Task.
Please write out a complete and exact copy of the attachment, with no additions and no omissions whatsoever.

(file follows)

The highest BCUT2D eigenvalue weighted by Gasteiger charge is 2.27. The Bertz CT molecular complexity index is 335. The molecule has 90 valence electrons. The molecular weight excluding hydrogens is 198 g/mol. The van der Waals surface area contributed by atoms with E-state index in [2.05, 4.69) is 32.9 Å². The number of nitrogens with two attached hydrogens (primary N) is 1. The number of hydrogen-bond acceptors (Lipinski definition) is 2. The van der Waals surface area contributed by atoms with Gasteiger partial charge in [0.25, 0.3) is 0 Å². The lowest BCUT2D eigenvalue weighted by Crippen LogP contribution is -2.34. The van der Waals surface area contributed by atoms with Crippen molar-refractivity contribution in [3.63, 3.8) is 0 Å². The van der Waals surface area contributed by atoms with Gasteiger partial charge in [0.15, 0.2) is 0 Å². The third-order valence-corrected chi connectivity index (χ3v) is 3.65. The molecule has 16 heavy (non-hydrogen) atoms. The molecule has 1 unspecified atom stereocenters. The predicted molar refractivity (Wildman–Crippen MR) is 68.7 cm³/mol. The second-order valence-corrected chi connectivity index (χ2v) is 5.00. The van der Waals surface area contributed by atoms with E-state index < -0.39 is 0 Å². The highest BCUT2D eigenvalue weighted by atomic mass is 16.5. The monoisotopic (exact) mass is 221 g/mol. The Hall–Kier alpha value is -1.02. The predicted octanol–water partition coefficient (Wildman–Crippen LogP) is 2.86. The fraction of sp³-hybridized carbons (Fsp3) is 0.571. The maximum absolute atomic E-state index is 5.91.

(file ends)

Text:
The highest BCUT2D eigenvalue weighted by Gasteiger charge is 2.27. The Bertz CT molecular complexity index is 335. The molecule has 90 valence electrons. The molecular weight excluding hydrogens is 198 g/mol. The van der Waals surface area contributed by atoms with E-state index in [2.05, 4.69) is 32.9 Å². The number of nitrogens with two attached hydrogens (primary N) is 1. The number of hydrogen-bond acceptors (Lipinski definition) is 2. The van der Waals surface area contributed by atoms with Gasteiger partial charge in [0.25, 0.3) is 0 Å². The lowest BCUT2D eigenvalue weighted by Crippen LogP contribution is -2.34. The van der Waals surface area contributed by atoms with Crippen molar-refractivity contribution in [3.63, 3.8) is 0 Å². The van der Waals surface area contributed by atoms with Gasteiger partial charge in [0.15, 0.2) is 0 Å². The third-order valence-corrected chi connectivity index (χ3v) is 3.65. The molecule has 16 heavy (non-hydrogen) atoms. The molecule has 1 unspecified atom stereocenters. The predicted molar refractivity (Wildman–Crippen MR) is 68.7 cm³/mol. The second-order valence-corrected chi connectivity index (χ2v) is 5.00. The van der Waals surface area contributed by atoms with E-state index < -0.39 is 0 Å². The highest BCUT2D eigenvalue weighted by atomic mass is 16.5. The monoisotopic (exact) mass is 221 g/mol. The Hall–Kier alpha value is -1.02. The predicted octanol–water partition coefficient (Wildman–Crippen LogP) is 2.86. The fraction of sp³-hybridized carbons (Fsp3) is 0.571. The maximum absolute atomic E-state index is 5.91.